Watersurface in the Marshall Islands. Photo: Reinhard Dirscherl/ullstein bild via Getty Images
We have a more accurate map of the surface of Mars than we do for Earth’s ocean floor. Right now, researchers have a blurry, indirect picture of the seabed from satellite imaging, some sonar data and samples collected from ships.
Yes, but: There's an avalanche of data about the chemical, physical and biological properties of the ocean, and scientists are beginning to use machine learning to tie that data to limited scientific records in hopes of piecing together a better picture.
Why it matters: The ocean is the planet's largest carbon sink thanks to processes that critically depend on the seafloor, and sediment layers hold a record of the ocean's chemical and climatic history. Understanding the ocean floor is key for climate forecasts and predicting geohazards like tsunamis as well as for efforts to mine the seas for methane and minerals.
"The seafloor is one of the more remote places on the planet. It is hard to get a lot of data," says Warren Wood, a geophysicist at the U.S. Naval Research Laboratory in John C. Stennis Space Center in Mississippi. Instead, researchers want to find proxies for what's happening in the deep ocean. "If you can have some idea of what is out there without going out and measuring it, it is a phenomenal achievement."
What's down there
A census: A few years ago, Adriana Dutkiewicz and Dietmar Müller at the University of Sydney used machine learning algorithms to take a census of the sediments on the seafloor. Previous maps were drawn by hand in the 1970s and depicted "a barren seascape," Müller says. "Our new map illustrates an enormous diversity of seafloor geology."
- For example, the corpses of diatoms — plankton that produce about a quarter of the oxygen we breathe — fall to the deep ocean in a so-called "marine snow" that traps carbon on the seafloor.
- With their map, the researchers found diatom accumulations on the seafloor don’t directly correspond to blooms on the surface that can be seen in satellite images. "This disconnect demonstrates that we understand the carbon source, but not the sink," Müller says
Tying it to the top: They then analyzed 14,400 deep sea sediment samples taken around the world and found a link between the types of sediments that collect on the seafloor and properties on the surface of the water, like salinity and temperature, as well as the seabed's terrain. Knowing that the ocean floor is a reflection of what is happening at the surface, they want to use the surface to learn about the ocean basin.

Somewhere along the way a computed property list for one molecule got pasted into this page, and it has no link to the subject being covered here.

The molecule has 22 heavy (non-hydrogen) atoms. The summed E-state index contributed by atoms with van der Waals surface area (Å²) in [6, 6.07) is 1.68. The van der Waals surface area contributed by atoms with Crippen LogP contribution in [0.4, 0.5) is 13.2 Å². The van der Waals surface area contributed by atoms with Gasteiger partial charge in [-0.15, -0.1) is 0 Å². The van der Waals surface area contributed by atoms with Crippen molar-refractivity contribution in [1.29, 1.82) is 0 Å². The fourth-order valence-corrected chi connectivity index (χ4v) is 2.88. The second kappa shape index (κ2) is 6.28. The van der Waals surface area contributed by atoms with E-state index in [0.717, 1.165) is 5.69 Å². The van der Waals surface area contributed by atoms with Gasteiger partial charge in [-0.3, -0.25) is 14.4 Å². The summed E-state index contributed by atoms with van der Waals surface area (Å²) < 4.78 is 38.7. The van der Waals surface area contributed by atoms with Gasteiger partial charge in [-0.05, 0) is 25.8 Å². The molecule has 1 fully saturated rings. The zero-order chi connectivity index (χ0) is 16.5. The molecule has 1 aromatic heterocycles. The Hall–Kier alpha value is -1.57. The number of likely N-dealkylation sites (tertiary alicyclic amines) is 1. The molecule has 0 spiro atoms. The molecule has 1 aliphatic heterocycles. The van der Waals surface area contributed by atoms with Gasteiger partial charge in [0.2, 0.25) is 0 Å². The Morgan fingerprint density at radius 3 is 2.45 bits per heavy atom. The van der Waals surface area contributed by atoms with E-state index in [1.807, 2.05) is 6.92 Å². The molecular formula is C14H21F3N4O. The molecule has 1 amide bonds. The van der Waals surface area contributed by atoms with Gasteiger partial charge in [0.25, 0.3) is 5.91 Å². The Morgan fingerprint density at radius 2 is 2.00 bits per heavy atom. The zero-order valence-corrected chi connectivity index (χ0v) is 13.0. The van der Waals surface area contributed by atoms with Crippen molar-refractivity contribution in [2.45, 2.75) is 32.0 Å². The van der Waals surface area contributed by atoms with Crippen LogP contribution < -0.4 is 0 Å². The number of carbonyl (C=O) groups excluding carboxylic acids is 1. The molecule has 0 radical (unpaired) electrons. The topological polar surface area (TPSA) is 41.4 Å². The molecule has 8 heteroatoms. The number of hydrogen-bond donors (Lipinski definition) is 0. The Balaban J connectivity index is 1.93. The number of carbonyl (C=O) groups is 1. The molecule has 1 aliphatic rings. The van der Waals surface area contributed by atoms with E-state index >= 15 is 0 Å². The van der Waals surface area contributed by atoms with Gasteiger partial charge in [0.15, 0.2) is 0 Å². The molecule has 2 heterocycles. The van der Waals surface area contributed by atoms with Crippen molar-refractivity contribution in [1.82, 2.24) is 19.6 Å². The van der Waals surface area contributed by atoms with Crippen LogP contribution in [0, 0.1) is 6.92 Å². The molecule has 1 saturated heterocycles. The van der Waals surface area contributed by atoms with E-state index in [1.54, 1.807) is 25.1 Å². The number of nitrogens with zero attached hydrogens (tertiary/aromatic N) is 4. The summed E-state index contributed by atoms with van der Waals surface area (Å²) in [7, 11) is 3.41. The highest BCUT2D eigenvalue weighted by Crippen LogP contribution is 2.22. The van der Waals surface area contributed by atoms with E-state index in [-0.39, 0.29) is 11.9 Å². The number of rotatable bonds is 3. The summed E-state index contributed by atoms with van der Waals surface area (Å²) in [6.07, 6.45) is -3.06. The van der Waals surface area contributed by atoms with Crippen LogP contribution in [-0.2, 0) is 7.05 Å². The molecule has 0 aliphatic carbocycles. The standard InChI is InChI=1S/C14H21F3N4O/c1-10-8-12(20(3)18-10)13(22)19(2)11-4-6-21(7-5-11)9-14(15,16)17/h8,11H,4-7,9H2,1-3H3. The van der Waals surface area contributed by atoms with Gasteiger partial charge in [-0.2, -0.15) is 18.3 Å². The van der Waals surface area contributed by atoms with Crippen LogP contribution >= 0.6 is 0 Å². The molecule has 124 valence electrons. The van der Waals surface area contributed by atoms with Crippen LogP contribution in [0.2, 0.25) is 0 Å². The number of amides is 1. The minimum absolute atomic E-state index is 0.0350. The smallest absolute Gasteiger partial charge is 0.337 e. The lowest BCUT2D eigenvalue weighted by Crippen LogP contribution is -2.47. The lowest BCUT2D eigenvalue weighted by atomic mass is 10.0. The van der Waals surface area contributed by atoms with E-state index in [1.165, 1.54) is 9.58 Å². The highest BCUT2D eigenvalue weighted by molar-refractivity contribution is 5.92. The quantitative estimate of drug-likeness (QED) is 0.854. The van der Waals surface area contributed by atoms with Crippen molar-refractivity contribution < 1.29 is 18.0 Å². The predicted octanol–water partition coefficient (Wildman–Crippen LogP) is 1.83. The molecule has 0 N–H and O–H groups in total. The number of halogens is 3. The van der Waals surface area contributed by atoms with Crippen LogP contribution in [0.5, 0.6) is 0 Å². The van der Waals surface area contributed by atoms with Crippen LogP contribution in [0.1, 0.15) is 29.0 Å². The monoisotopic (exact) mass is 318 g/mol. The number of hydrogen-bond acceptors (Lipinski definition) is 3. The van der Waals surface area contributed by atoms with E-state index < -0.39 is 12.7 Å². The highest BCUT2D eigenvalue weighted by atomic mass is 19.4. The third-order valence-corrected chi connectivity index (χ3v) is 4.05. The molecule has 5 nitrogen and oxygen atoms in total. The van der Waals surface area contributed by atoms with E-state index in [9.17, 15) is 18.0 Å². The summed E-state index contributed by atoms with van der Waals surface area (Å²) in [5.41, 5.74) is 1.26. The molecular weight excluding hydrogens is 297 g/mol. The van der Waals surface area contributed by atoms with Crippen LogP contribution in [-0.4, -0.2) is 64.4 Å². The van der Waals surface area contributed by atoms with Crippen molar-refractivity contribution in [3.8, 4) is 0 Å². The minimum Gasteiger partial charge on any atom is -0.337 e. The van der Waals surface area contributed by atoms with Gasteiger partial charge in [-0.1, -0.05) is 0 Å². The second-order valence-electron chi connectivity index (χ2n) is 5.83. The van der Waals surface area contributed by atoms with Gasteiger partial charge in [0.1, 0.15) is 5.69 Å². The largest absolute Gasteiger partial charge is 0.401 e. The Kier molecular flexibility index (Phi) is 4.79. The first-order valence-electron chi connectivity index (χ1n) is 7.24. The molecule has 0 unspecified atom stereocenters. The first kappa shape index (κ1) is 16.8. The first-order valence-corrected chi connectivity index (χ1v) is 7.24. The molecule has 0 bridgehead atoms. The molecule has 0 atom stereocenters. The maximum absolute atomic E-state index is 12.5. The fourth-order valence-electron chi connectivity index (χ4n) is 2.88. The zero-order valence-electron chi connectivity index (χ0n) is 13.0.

"The sea surface is more accessible," Wood says. "Satellites are taking pictures of it all the time. If we can use that to understand things about the sea floor, that is impressive."
The nitty gritty: Wood and his collaborators are using machine learning to try to predict properties like porosity (how much solid and liquid there is in a sediment, which heavily influences its strength), total organic carbon content (which indicates where methane gas is being generated) and the flow of heat in sediments (which is an important determinant of the speed of sound underwater and therefore to sonar technologies).
Looking back: Most recently, the team in Sydney looked at how the depth of sediments on the ocean floor changed over time, especially in the last 25 million years as continents collided, and mountains eroded and were shed into oceans by rivers as they formed.
- They found the depth has changed by more than 200 meters over the past 150 million years.
- That contributed to a rise in sea level that was offset by the oceans aging and deepening during the same time period, so in the long run, sea level actually fell, Müller says. "Understanding the evolution of the ocean basins through geological time is important for long-term predictions of the fate of our planet."
Yes, there's more data and more computing power. But there is also increased interest from the private sector to apply machine learning to geology, especially in mining, says Lorenzo Perozzi, who points to a collaboration between IBM Watson and the Canadian mining company Goldcorp. Perozzi, a data scientist at Geolearn and postdoctoral researcher at the Institut National de la Recherche Scientifique in Québec City, is working on applying machine learning algorithms to predict rockburst in underground mines.
"Machine learning can be used to predict properties where we don't have a measurement," Wood says. "We're not quite to the place where we can pin an important geological discovery on machine learning. I’m confident we’ll get there but right now we're using it to better understand the processes and properties of the seafloor."